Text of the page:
After losing 130 pounds, Sabrina Osland’s key to success is her commitment to investing in herself.
Osland, 41, from Chanhassen, Minnesota, told Fox News that a turning point for her in that commitment was when someone asked her if she would ever skip a meeting at work or call out sick unnecessarily.
Osland, who has “a really good work ethic,” said it was an easy “no.” However, Osland said she has “easily” skipped workout classes before.
“The question was posed: ‘Why would you treat work more importantly than you would yourself?'” Osland said.
That was the moment she said her perspective changed and she realized that: “I am important and I need to invest in myself so that I can be greater for my work, for my family, for my home life, just for me in general,” she said.
Osland started her weight loss journey in 2019. At the time, she weighed 266 pounds.
Osland said she reviewed her eating and exercise habits and made small changes. She began moving for just 15 minutes a day and eventually worked her way up to 30 minutes a day.
Sabrina Osland, from Chanhassen, Minnesota, has lost 130 pounds after focusing on herself and changing her habits one at a time. (Courtesy of Sabrina Osland )
When Osland started her weight loss journey in 2019, she weighed 266 pounds. Now, she weighs about 135 pounds. (Courtesy of Sabrina Osland )
She said writing her exercises on her calendar helped keep her accountable and consistent.
“What really helped me is just to make sure I put it on my schedule, not only on my personal calendar but also on my work calendar,” Osland said. “So I started to block off time so that it was getting done.”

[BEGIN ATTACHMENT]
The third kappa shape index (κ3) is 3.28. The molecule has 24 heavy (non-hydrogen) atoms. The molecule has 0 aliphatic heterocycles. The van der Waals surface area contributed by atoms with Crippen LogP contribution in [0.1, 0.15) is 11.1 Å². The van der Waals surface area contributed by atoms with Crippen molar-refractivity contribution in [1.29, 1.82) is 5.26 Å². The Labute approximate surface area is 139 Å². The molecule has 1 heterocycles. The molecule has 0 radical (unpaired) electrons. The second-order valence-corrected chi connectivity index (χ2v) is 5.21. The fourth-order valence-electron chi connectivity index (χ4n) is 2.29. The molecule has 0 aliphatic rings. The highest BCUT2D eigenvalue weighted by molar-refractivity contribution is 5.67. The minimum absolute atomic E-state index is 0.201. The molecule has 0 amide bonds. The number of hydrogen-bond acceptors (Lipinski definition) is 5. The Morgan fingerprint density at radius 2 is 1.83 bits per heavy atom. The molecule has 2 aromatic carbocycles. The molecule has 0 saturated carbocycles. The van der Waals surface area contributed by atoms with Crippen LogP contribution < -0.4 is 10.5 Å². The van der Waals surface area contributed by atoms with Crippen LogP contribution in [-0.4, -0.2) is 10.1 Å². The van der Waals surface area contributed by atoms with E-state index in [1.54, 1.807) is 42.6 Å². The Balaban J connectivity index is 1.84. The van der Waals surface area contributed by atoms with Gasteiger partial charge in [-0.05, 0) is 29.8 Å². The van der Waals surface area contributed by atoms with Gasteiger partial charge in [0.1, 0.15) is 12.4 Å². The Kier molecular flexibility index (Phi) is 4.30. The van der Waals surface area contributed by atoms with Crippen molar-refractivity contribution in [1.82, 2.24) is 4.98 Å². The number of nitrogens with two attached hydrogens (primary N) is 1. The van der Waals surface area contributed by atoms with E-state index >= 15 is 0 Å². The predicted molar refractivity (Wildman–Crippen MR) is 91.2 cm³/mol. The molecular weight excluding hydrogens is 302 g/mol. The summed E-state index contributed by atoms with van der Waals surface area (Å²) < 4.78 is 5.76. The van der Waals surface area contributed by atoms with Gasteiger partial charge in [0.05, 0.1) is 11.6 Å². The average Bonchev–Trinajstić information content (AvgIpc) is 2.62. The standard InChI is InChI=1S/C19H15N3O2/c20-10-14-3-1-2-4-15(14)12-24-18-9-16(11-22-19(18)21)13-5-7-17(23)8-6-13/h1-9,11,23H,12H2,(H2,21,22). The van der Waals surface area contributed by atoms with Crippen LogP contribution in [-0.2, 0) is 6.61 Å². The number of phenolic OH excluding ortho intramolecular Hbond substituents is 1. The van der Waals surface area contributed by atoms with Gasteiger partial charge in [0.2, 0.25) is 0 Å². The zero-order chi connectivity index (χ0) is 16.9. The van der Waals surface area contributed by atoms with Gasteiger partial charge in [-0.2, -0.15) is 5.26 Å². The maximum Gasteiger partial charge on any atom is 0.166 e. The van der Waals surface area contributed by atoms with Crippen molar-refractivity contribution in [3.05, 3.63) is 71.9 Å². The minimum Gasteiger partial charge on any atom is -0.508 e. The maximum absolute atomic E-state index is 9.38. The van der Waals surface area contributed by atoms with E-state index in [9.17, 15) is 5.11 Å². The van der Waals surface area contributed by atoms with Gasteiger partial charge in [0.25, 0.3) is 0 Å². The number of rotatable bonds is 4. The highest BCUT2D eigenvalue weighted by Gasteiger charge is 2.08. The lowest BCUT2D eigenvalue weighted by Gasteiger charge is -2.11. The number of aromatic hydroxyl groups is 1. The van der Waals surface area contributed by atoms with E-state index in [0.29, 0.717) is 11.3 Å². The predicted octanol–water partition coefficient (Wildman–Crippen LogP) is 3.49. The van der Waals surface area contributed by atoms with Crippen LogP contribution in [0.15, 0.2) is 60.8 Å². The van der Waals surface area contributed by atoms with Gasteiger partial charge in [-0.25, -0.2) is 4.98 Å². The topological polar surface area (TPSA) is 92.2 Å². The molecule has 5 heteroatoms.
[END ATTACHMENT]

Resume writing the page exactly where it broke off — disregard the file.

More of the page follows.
Osland also said she worked with doctors and dietitians to help her change her cooking and eating habits. She said she learned to make food that was healthy, but also convenient for her schedule and she started scheduling her meals. Osland said she chose to schedule meals so she wouldn’t miss any, which might have caused her to snack throughout the day.
In February, Osland joined an Alpha Strong small group at her local Life Time fitness club, where she worked on her strength training and found a community which encouraged and pushed her forward.
Osland said that at the beginning of her fitness journey, she started by moving for just 15 minutes a day and eventually worked her way up to 30 minutes a day. (Courtesy of Sabrina Osland )
Osland also said she worked with doctors and dieticians to help her change her cooking and eating habits. (Courtesy of Sabrina Osland )
“It really helped create more strength, especially as I was losing the weight,” Osland said. “To be able to create more muscle so that I didn’t have saggy skin and I was filling it out with something positive was super important to me.”
Throughout her weight loss journey, Osland said she has been focused on taking “small steps to create consistency,” also called “habit stacking,” she said.
“So focus on one small thing that you want to change,” Osland said.
After a week or two of practicing that habit, Osland said she would add in another habit and practice that for one or two weeks, and so on.